A national interest in this instance involves both the national interest around the use of resources, which is the more traditional one, but a national interest also involves the idea of making decisions that are to the benefit of the wider community and managing risk. I think an argument that would say, 'Leave this to the experts,' when we are dealing with Commonwealth of Australia waters, we are dealing with a resource that is owned by the Australian people, and we are dealing with an environment that is fragile—of course there needs to be political oversight. The needs to be very direct political oversight. These decisions are being made around resources owned by the Australian community.[7]

3.8        Mr Stuart Smith, Chief Executive Office, NOPSEMA, in acknowledging concerns raised, stated that:

The idea of having a minister making the decision on environmental factors has some merit, but I also recognise that that sort of approach brings with it the possibility that factors other than economic conditions would be taken into account, and I do not think that is appropriate for determining environmental impacts and the subsequent decisions arising from that. I think an independent statutory authority is the appropriate way to go. Having said that, I do see there being a role for elected officials in determining whether an activity should proceed, and there is in the current process. The decision to award acreage, for instance, is a decision made by the elected officials in the federal government and the state and territory governments, and I think that is quite appropriate. But, when it comes to decisions around the environmental impacts and how those impacts should be managed, I think those decisions should be made by an independent statutory authority such as NOPSEMA.[8]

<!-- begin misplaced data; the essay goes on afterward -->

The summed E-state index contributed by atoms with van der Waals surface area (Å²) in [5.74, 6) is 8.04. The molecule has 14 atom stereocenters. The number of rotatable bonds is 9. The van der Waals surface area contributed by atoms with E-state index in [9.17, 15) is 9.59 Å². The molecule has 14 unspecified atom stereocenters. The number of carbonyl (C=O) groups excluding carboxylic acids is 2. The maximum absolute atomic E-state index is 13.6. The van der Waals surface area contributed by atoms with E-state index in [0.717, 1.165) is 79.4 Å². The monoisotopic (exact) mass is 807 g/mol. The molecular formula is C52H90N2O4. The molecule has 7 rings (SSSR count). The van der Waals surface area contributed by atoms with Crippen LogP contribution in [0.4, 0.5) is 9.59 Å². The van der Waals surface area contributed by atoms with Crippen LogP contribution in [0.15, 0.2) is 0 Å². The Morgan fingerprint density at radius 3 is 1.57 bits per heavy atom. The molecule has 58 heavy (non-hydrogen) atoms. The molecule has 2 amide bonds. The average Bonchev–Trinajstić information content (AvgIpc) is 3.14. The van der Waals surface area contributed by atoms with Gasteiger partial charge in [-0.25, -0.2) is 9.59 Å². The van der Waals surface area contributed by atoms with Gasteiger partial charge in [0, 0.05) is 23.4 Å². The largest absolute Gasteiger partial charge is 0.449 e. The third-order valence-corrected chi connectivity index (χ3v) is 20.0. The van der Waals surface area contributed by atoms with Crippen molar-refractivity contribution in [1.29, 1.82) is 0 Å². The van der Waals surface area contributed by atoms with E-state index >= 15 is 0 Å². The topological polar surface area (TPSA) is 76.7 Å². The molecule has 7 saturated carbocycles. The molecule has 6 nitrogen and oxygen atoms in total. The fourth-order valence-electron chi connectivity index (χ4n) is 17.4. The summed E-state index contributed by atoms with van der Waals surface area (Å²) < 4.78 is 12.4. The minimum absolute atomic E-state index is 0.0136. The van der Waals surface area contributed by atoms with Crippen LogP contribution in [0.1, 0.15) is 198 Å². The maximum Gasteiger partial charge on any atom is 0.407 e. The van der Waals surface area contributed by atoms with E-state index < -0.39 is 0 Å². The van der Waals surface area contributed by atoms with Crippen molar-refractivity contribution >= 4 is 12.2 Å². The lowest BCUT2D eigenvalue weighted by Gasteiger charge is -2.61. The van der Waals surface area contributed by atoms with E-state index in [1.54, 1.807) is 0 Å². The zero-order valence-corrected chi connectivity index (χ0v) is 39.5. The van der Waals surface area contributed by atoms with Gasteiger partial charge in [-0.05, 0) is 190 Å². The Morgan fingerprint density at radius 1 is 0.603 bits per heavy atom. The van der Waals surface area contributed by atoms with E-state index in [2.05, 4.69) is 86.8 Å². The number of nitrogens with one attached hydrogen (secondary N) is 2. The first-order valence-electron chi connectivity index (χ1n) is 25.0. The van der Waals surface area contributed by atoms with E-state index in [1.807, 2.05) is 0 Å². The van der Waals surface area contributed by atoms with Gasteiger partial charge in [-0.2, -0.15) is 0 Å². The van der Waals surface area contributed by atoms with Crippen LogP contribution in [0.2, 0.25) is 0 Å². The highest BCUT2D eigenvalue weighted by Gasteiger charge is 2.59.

3.9        In addition to concerns regarding the lack of ministerial and departmental oversight, some submitters were concerned that the streamlining of the approvals process could 'lead to a lowering of environmental standards' and a failure to meet the standards of the Environment Protection and Biodiversity Conservation Act 1999 (EPBC Act). [9] Some submitters also raised concerns that NOPSEMA staff lack the expertise to make assessments which support the objectives of the EPBC Act. For example, The Wilderness Society stated that the 'devolution of environmental decision-making powers to NOPSEMA is highly inappropriate' and that there is not the appropriate EPBC Act expertise within NOPSEMA.[10] It particularly noted that it had been advised by Mr Stuart Smith, Chief Executive Officer of NOPSEMA that as at December 2015 there had not been a transfer of staff experienced in making EPBC Act assessments from the Department of Environment to NOPSEMA.[11]

3.10      However, Mr Cameron Grebe, Head of Division, Environment, NOPSEMA, told the committee that NOPSEMA employs appropriately qualified staff including:

...28 environment specialists in the environment division, and many of them have been there since we started in 2012—so for quite some time. They cover a range of expertise. There are eight PhDs covering marine science, eco-toxicology and cetacean biology—whales, dolphins and so on—and we have arrangements in place and we do seek external advice if we do not have the skills and experience necessary in-house.[12]